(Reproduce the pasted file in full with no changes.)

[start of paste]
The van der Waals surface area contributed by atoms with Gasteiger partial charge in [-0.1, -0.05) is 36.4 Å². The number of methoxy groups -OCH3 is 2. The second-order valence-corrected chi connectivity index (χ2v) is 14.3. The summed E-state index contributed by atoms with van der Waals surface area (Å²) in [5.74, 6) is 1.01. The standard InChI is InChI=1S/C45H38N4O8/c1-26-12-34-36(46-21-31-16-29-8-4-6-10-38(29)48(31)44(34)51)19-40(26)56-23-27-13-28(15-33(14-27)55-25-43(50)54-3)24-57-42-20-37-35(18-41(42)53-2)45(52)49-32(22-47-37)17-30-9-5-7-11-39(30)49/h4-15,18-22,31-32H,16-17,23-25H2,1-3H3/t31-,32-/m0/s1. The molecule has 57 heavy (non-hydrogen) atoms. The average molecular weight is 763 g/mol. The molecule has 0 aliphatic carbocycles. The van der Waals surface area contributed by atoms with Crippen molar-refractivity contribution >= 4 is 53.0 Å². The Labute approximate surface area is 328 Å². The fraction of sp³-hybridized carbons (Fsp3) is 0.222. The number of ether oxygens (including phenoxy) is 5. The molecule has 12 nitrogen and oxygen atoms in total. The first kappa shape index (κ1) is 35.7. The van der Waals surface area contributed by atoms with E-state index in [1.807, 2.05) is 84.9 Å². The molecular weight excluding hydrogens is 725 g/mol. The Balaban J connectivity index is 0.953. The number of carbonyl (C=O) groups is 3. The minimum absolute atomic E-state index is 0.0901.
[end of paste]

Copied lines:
The van der Waals surface area contributed by atoms with Gasteiger partial charge in [-0.1, -0.05) is 36.4 Å². The number of methoxy groups -OCH3 is 2. The second-order valence-corrected chi connectivity index (χ2v) is 14.3. The summed E-state index contributed by atoms with van der Waals surface area (Å²) in [5.74, 6) is 1.01. The standard InChI is InChI=1S/C45H38N4O8/c1-26-12-34-36(46-21-31-16-29-8-4-6-10-38(29)48(31)44(34)51)19-40(26)56-23-27-13-28(15-33(14-27)55-25-43(50)54-3)24-57-42-20-37-35(18-41(42)53-2)45(52)49-32(22-47-37)17-30-9-5-7-11-39(30)49/h4-15,18-22,31-32H,16-17,23-25H2,1-3H3/t31-,32-/m0/s1. The molecule has 57 heavy (non-hydrogen) atoms. The average molecular weight is 763 g/mol. The molecule has 0 aliphatic carbocycles. The van der Waals surface area contributed by atoms with Crippen molar-refractivity contribution >= 4 is 53.0 Å². The Labute approximate surface area is 328 Å². The fraction of sp³-hybridized carbons (Fsp3) is 0.222. The number of ether oxygens (including phenoxy) is 5. The molecule has 12 nitrogen and oxygen atoms in total. The first kappa shape index (κ1) is 35.7. The van der Waals surface area contributed by atoms with E-state index in [1.807, 2.05) is 84.9 Å². The molecular weight excluding hydrogens is 725 g/mol. The Balaban J connectivity index is 0.953. The number of carbonyl (C=O) groups is 3. The minimum absolute atomic E-state index is 0.0901.